February 13, 2020
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Pregnancy loss linked to posttraumatic stress

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Women experience increased levels of posttraumatic stress, anxiety and depression after experiencing a miscarriage or ectopic pregnancy, according to a study recently published in the American Journal of Obstetrics and Gynecology.

“Pregnancy loss affects up to one in two women, and for many women it will be the most traumatic event in their life,” Tom Bourne, MBBS, PhD, a professor of practice in gynecology in the department of metabolism, digestion and reproduction at Imperial College London, said in a press release. “This research suggests the loss of a longed-for child can leave a lasting legacy, and result in a woman still suffering posttraumatic stress nearly a year after her pregnancy loss.”

Bourne and colleagues conducted a prospective cohort study to evaluate the prevalence of posttraumatic stress, anxiety and depression in women in the 9 months following an early pregnancy loss.

The study included women who presented at three hospitals in London and experienced ectopic pregnancy, miscarriage, or a resolving or persistent pregnancy of an unknown location during follow-up. Those who agreed to participate were sent email surveys that included psychological assessments at 1 month, 3 months and 9 months. Researchers also included a control group of women with viable pregnancies.

 
Women experience increased levels of posttraumatic stress, anxiety and depression after experiencing a miscarriage or ectopic pregnancy, according to a study recently published in the American Journal of Obstetrics and Gynecology.
Source: Adobe Stock

Among those with early pregnancy loss who agreed to participate, 492 completed assessment at 1 month, 426 completed it at 3 months, and 338 completed it at 9 months. A total of 87 women with healthy pregnancies participated.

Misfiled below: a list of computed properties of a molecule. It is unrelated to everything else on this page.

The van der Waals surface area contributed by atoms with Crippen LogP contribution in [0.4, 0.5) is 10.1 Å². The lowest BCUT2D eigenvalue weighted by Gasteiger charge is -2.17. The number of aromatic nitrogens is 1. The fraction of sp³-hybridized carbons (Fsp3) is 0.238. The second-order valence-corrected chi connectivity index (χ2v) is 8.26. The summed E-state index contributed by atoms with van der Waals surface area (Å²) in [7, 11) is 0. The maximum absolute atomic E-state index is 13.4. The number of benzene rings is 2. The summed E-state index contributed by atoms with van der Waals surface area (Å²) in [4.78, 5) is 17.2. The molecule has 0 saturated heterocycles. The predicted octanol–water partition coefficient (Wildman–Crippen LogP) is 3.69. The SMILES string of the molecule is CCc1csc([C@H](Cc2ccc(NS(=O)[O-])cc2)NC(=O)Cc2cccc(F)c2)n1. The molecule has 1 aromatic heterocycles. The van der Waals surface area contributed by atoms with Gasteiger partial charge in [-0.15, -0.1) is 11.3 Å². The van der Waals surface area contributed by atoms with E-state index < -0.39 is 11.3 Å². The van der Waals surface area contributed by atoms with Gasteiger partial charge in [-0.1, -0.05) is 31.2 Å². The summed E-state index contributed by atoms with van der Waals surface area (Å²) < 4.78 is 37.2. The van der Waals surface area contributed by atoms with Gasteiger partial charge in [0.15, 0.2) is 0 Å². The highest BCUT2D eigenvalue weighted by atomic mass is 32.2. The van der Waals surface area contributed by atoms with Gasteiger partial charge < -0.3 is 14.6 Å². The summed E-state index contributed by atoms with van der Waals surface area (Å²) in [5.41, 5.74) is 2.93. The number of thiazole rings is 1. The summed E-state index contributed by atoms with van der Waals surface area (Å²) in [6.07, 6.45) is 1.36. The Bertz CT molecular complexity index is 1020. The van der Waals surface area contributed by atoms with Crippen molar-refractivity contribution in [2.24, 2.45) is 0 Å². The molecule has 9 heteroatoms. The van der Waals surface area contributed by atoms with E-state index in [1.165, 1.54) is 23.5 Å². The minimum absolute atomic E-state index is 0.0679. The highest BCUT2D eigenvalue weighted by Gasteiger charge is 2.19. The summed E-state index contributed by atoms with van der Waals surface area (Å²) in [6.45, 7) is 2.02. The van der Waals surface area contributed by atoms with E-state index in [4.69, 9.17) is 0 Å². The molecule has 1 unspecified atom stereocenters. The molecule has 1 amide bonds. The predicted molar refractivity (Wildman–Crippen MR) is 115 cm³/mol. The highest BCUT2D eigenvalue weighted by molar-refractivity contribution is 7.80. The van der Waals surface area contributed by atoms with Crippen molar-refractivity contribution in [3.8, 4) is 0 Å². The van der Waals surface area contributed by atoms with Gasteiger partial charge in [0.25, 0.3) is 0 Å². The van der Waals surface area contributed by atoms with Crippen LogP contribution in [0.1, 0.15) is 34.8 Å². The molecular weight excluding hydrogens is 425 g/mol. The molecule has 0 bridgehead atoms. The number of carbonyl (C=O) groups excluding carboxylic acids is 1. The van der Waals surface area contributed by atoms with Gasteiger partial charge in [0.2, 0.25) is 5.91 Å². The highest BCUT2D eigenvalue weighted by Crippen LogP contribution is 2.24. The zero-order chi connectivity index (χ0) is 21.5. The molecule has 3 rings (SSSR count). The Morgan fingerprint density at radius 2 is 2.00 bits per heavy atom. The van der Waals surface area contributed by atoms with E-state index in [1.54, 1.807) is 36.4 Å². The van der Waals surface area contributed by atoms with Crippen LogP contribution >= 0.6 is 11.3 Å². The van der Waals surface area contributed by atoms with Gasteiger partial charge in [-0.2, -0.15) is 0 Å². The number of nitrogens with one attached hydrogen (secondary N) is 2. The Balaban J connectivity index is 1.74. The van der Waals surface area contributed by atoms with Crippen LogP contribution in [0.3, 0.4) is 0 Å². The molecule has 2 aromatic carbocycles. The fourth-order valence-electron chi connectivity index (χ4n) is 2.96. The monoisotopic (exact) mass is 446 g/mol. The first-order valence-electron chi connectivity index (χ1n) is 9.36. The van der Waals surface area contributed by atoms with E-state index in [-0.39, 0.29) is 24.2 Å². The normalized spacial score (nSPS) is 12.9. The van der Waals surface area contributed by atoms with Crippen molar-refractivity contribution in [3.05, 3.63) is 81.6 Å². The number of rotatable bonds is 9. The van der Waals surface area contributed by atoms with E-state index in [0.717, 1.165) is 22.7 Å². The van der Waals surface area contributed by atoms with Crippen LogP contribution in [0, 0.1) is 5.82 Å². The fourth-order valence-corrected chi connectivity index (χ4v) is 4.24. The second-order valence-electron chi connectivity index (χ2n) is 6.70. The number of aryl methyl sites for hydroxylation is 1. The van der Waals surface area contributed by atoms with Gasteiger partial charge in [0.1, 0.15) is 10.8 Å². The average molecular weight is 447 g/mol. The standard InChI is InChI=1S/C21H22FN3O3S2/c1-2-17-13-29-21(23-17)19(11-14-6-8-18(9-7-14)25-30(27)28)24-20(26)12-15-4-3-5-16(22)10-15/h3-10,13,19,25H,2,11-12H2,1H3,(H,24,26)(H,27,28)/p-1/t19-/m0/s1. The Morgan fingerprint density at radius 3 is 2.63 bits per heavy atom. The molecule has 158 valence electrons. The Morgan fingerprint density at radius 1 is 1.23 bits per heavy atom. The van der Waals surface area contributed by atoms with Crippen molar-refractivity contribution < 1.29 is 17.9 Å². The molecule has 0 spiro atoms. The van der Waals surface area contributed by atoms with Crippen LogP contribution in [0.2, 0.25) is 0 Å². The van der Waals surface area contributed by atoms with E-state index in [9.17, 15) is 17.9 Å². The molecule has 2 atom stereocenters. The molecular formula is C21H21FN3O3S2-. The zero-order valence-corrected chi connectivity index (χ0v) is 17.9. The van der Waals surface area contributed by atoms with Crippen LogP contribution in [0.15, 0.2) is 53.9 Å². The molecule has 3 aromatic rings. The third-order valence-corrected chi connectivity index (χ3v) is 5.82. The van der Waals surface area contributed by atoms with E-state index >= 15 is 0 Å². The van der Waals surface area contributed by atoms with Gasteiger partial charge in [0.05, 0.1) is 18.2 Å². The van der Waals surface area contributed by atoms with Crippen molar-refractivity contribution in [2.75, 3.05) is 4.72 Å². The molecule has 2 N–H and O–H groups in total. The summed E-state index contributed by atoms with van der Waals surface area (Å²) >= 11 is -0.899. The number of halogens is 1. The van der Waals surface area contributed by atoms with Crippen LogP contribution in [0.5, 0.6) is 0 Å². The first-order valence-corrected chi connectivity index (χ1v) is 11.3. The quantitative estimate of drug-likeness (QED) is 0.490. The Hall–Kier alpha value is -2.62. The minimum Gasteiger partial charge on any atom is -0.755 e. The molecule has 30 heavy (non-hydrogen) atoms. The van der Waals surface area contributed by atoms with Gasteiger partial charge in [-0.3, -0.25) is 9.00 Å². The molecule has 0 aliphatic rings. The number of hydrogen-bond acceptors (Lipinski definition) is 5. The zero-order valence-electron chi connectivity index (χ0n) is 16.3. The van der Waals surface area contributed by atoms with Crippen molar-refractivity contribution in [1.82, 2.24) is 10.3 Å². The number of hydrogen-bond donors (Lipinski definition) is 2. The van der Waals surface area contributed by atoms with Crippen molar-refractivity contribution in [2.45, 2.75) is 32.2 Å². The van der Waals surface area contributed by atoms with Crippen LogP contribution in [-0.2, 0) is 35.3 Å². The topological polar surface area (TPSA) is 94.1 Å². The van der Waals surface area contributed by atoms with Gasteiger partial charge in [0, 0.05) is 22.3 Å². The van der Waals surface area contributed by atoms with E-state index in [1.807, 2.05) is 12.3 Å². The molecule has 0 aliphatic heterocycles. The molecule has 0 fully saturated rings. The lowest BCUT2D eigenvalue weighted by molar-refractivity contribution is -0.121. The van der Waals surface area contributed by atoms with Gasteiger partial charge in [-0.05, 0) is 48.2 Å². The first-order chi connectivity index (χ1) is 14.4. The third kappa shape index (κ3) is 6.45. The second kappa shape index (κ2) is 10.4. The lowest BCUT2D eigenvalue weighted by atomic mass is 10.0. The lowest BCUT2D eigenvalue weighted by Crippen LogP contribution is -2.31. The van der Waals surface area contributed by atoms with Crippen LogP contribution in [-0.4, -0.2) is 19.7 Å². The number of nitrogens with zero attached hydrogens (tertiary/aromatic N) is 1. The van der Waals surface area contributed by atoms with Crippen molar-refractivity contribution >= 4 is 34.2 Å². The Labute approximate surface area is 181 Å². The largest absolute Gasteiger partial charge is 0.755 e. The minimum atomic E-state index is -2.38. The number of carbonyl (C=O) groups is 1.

Researchers found after pregnancy loss, 29% of women had posttraumatic stress at 1 month and 18% had it after 9 months (OR per month = 0.8; 95% CI, 0.72-0.89).

Moderate to severe anxiety was reported by 24% of women at 1 month and 6% of women 9 months after a pregnancy loss, according to researchers.

Bourne and colleagues found that among those with early pregnancy loss, moderate to severe depression was reported by 11% of women at 1 month and 6% at 9 months.

Among women with miscarriage, researchers discovered that after 9 months, 16% had posttraumatic stress, 17% had anxiety and 5% had depression.

Nine months after an ectopic pregnancy, 21% of women had posttraumatic stress, 23% had anxiety and 11% had depression, according to researchers.

In comparison, Bourne and colleagues found that among women with viable pregnancies, 13% reported moderate to severe anxiety (OR loss at 1 month vs. controls = 2.14; 95% CI, 1.14-4.36) and 2% reported moderate to severe depression (OR loss at 1 month vs. control subjects = 3.88; 95% CI, 1.27-19.2).

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“The treatment women receive following early pregnancy loss must change to reflect its psychological impact, and recent efforts to encourage people to talk more openly about this very common issue are a step in the right direction,” Bourne said in the release. “Whilst general support and counselling will help many women, those with significant posttraumatic stress symptoms require specific treatment if they are going to recover fully.”

Bourne added that physicians “need to consider screening women following an early pregnancy loss so we can identify those who most need help.” – by Erin Michael

Disclosures: The authors report no relevant financial disclosures.